Large hog farms in Colorado are subject to both air and water quality regulations.
The air quality regulation, known as Regulation No. 2, Part B, "Odor Emissions, Housed Commercial Swine Feeding Operations" requires all such operations capable of housing 800,000 pounds of swine to obtain a permit to operate and to develop a site-specific odor management plan. Affected hog operations are required to employ technologies to minimize, to the greatest extent practicable, off-site odor emissions from all aspects of such operations. Included in the requirement are technologies to minimize odor emissions from swine confinement structures, animal waste management systems, composting storage sites, animal carcass disposal and land application equipment and sites.
Compliance with odor requirements is measured, in part, by two odor concentration standards. One odor standard applies at and beyond an operation’s boundary. This standard is set at a 7:1 dilution measurement. The second odor standard applies at any receptor, such as an occupied dwelling, school, place of business and municipal boundaries. This odor standard is set at a 2:1 dilution rate.
The regulation also includes a “cover” requirement for all new, expanded and existing anaerobic process wastewater vessels and impoundments, including treatment and storage lagoons. In general, operators are required to employ covers on these vessels and impoundments so as to capture, recover, incinerate, or otherwise manage odorous gases to minimize to the greatest extent practicable the emission of such gases to the atmosphere. The Division maintains a list of approved covers that operations can install, pending a Best Achievable Control Technology (BACT) and engineering review. Operators electing to manage process wastewater impoundments as aerobic systems must install and operate technologies to ensure maintenance of aerobic conditions or otherwise minimize emissions of odorous gases to the greatest extent practicable.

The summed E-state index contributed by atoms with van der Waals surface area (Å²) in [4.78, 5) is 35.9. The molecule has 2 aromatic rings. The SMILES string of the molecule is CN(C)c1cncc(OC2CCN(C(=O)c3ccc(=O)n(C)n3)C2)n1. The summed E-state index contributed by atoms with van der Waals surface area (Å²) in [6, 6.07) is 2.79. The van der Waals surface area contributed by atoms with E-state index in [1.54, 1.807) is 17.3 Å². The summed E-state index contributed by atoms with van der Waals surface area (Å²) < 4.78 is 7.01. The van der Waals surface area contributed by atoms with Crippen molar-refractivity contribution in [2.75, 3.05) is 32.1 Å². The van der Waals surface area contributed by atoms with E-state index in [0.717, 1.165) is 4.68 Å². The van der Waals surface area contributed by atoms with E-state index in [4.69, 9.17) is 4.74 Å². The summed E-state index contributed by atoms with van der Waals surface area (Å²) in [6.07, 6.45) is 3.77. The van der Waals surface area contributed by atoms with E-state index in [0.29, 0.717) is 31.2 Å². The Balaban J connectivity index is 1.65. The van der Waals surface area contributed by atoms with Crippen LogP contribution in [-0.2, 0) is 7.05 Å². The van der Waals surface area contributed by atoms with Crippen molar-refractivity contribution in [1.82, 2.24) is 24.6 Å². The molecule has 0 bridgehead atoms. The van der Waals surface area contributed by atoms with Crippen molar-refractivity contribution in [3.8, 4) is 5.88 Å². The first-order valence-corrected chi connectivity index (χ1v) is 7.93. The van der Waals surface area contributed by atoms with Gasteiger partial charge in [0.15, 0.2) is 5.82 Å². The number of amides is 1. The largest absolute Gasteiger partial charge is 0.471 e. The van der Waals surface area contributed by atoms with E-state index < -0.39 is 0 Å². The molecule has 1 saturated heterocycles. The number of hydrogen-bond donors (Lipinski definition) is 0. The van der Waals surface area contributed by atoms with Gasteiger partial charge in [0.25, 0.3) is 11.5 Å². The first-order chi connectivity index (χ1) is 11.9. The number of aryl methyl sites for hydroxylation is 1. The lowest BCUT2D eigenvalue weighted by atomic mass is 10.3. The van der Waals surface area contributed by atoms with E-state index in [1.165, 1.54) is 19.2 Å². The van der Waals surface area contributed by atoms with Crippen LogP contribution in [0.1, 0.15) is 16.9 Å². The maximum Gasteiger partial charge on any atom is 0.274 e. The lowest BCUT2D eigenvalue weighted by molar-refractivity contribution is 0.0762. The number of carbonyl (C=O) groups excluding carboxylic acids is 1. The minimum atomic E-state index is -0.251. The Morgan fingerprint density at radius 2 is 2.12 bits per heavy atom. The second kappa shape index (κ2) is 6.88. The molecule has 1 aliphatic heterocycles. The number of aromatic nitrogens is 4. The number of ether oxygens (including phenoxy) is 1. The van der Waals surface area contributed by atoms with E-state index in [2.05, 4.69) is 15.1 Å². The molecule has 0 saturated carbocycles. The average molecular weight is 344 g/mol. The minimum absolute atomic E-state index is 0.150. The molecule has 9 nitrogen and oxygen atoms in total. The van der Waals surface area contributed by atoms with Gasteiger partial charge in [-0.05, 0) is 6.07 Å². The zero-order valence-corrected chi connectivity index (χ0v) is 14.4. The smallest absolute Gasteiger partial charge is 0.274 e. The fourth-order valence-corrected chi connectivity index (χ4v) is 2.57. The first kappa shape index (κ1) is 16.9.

With respect to land application of process wastewater, the odor regulation requires a one-mile setback for land waste application sites and waste impoundments. The one-mile setback applies to all occupied dwellings, public or private school, and the boundaries of any incorporated municipality. The regulation allows affected sources to obtain setback waivers from any of the above listed entities.
For more detail and specific regulatory language, refer to:
Regulations of the Colorado Water Quality Control Commission pertaining to hog farms can be found below under the tab for "regulations."